Posts tagged ‘Candace Lindemann’
We are big “Halloweenies” and love to go trick-or-treating around the neighborhood, but here’s the trick: I’m not a big fan of the treats! After allowing the kids to bargain to keep some of the less offensive sweets, I hide, donate, trade-in, and perform kooky science experiments on the rest of it.
You can also take a bite out of math on Halloween, counting that candy, dividing it into piles and figuring out your average haul per house. Bigger bats and ghouls can explore exponential growth, too!
With some toy cars and a few simple, inexpensive materials, you can build ramps and incline tunnels with your kids to study the effects of incline on velocity.
Ramps can be constructed with rain gutters (which you can pick up from any home supply store for about $5), cardboard mailing tubes, or paper towel tube rolls that have been cut in half length-wise. Pool noodles can also work with the smallest toy cars or, if they are too narrow, you can use marbles, instead of cars. Create at least two ramps of the same length. First, give your child some time to set up the ramps and race cars down. Then ask, “What do you think will happen if one of the ramps is higher?”
Money provides a perfect, authentic opportunity to explore mathematics. Not only does each coin and bill have an assigned value, currency also makes a great math manipulative for sorting, counting, comparing, measuring, adding, subtracting, multiplying, dividing, and eventually using fractions, decimals, percentages, and more.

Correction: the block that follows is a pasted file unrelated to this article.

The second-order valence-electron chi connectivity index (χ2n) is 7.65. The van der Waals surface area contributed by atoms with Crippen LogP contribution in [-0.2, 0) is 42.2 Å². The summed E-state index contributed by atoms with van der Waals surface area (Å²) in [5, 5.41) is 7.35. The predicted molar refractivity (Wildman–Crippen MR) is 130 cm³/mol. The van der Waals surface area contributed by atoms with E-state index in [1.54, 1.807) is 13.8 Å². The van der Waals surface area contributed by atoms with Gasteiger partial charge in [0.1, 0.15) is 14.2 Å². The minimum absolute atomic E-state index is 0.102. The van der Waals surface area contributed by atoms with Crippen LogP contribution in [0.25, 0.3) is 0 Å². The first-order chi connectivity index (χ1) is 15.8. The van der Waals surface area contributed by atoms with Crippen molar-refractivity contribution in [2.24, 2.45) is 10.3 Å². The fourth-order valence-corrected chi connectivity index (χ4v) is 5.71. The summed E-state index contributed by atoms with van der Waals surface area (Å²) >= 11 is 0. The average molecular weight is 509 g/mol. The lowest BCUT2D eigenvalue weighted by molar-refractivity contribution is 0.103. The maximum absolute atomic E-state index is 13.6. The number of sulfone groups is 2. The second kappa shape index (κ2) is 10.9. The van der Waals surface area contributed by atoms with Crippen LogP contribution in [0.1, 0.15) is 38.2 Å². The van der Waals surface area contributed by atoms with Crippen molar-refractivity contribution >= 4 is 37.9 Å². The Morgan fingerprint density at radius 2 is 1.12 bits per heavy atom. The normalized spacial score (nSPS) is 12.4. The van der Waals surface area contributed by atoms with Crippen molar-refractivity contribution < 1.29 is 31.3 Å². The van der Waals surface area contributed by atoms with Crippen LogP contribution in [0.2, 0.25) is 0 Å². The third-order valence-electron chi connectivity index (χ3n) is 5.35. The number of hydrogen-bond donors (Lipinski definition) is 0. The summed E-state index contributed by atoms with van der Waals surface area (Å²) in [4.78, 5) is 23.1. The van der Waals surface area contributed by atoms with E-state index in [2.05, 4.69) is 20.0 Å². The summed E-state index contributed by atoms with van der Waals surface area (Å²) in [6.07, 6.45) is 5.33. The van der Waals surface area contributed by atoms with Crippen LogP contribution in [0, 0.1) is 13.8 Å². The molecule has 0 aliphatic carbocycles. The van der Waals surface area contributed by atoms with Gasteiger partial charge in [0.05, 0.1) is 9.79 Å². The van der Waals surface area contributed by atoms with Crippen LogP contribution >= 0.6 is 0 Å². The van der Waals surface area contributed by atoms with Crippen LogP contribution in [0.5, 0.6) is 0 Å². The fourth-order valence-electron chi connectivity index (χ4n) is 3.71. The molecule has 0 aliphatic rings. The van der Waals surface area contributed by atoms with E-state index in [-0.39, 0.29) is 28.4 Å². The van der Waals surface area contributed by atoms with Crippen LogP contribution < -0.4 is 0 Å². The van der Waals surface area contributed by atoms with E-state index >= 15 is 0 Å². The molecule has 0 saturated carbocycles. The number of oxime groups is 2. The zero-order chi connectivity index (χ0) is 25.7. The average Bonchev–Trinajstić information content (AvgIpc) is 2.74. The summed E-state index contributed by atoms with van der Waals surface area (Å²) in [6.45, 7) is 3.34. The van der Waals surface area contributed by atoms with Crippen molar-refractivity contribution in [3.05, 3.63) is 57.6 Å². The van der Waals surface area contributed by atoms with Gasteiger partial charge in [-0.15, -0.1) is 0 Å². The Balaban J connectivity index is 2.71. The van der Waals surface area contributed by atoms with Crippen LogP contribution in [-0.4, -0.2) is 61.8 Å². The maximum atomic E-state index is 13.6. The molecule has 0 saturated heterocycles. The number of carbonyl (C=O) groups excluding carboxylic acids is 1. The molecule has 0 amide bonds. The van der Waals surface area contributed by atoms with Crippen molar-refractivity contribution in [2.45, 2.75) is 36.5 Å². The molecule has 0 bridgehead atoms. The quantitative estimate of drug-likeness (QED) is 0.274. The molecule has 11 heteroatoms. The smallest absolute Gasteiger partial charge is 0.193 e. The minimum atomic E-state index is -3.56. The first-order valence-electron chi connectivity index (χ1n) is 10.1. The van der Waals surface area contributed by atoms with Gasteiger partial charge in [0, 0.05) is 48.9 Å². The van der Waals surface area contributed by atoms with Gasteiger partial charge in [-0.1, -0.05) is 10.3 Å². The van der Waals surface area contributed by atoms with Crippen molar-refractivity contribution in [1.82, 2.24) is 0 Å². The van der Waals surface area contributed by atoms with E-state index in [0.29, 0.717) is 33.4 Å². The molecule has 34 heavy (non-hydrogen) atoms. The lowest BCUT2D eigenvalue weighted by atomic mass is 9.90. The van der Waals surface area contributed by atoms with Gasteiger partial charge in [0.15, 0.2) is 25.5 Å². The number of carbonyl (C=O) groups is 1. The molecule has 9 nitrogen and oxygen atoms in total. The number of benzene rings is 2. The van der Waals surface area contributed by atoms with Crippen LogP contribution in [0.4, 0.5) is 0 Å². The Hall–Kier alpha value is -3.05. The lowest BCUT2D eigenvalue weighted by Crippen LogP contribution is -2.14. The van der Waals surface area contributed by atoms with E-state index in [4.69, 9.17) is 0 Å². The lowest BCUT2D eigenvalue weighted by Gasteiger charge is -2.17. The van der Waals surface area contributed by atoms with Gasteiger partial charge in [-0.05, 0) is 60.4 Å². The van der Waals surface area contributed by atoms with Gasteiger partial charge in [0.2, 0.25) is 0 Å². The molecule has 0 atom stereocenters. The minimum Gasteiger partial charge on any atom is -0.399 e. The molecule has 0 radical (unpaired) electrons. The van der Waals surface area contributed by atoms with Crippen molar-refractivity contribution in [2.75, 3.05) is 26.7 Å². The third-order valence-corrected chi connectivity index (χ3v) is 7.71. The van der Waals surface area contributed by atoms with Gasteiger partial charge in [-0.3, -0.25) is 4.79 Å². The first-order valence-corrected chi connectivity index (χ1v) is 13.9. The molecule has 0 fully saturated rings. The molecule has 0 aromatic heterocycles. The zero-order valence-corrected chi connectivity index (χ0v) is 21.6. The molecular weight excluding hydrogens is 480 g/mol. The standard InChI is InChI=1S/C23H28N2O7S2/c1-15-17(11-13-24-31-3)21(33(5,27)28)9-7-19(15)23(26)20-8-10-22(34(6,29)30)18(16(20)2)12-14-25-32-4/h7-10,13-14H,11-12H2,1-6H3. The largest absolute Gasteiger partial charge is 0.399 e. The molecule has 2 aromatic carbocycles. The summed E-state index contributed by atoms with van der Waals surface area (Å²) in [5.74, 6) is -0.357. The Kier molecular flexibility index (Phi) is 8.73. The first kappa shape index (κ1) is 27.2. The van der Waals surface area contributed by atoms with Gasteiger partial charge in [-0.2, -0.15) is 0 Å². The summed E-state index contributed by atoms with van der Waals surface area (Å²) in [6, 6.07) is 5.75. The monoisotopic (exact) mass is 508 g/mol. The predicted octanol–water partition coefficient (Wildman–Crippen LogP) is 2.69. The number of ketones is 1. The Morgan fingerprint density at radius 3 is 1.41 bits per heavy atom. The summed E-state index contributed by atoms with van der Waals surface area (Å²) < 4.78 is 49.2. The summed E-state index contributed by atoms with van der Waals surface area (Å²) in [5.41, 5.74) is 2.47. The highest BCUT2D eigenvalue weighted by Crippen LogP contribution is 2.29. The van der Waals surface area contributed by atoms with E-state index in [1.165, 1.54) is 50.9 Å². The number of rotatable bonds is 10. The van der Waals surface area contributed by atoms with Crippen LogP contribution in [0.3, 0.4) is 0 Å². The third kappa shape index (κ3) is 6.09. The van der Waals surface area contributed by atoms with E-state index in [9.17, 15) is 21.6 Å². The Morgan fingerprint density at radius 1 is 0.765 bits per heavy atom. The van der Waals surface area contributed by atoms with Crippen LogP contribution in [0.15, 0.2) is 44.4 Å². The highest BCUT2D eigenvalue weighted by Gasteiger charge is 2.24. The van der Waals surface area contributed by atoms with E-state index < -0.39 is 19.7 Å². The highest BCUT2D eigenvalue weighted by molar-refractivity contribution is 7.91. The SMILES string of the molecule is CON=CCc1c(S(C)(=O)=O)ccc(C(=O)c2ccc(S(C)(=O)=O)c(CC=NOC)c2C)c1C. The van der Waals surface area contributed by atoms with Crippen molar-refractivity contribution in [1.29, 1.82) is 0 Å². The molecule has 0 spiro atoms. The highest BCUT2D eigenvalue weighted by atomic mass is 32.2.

Around my house, “Can we order pizza?” is a common request. If your kids enjoy pizza, they’ll devour pizza math. When it comes to building math vocabulary and an understanding of fractions, this activity is quite filling.
“Mom, this toy broke, can you buy me a new one?” “Dad, I really want this new game, will you buy it for me?” Sound familiar?
Think of these questions as mathematics learning opportunities. They open to door to discussions about the value of money. Finding real-world applications is one of the easiest ways to get kids excited about learning and it does not get more authentic than earning and saving money.
Have you noticed the fireflies lighting up the summer night sky? Fireflies, also called lightning bugs, are beetles and are one of the few insects parents actually allow their children to bring inside the house. There are about 2,000 different species of fireflies. Here’s a fun firefly craft that can spark Bedtime Math fun!
Everyone, young and old, loves music. Music can help us communicate, music gets us moving, and music can change our moods.